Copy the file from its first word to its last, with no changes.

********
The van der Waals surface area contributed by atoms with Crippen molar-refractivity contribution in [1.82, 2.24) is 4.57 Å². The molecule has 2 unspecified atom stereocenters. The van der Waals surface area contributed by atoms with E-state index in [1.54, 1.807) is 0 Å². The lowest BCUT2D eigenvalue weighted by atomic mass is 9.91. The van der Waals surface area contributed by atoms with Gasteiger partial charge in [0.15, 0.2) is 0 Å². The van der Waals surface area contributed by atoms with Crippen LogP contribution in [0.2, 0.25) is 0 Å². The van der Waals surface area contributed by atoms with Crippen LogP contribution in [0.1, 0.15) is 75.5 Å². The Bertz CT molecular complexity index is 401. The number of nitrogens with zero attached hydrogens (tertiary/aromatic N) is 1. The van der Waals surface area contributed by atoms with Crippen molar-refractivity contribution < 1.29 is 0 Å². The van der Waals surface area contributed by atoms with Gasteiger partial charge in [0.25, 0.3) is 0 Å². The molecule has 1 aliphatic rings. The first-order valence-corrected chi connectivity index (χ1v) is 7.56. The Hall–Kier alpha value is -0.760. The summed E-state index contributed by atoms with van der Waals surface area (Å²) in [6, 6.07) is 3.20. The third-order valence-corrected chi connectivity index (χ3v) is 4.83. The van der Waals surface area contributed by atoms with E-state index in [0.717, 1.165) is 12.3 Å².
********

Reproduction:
The van der Waals surface area contributed by atoms with Crippen molar-refractivity contribution in [1.82, 2.24) is 4.57 Å². The molecule has 2 unspecified atom stereocenters. The van der Waals surface area contributed by atoms with E-state index in [1.54, 1.807) is 0 Å². The lowest BCUT2D eigenvalue weighted by atomic mass is 9.91. The van der Waals surface area contributed by atoms with Gasteiger partial charge in [0.15, 0.2) is 0 Å². The van der Waals surface area contributed by atoms with Crippen LogP contribution in [0.2, 0.25) is 0 Å². The van der Waals surface area contributed by atoms with Crippen LogP contribution in [0.1, 0.15) is 75.5 Å². The Bertz CT molecular complexity index is 401. The number of nitrogens with zero attached hydrogens (tertiary/aromatic N) is 1. The van der Waals surface area contributed by atoms with Crippen molar-refractivity contribution < 1.29 is 0 Å². The van der Waals surface area contributed by atoms with Gasteiger partial charge in [0.25, 0.3) is 0 Å². The molecule has 1 aliphatic rings. The first-order valence-corrected chi connectivity index (χ1v) is 7.56. The Hall–Kier alpha value is -0.760. The summed E-state index contributed by atoms with van der Waals surface area (Å²) in [6, 6.07) is 3.20. The third-order valence-corrected chi connectivity index (χ3v) is 4.83. The van der Waals surface area contributed by atoms with E-state index in [0.717, 1.165) is 12.3 Å².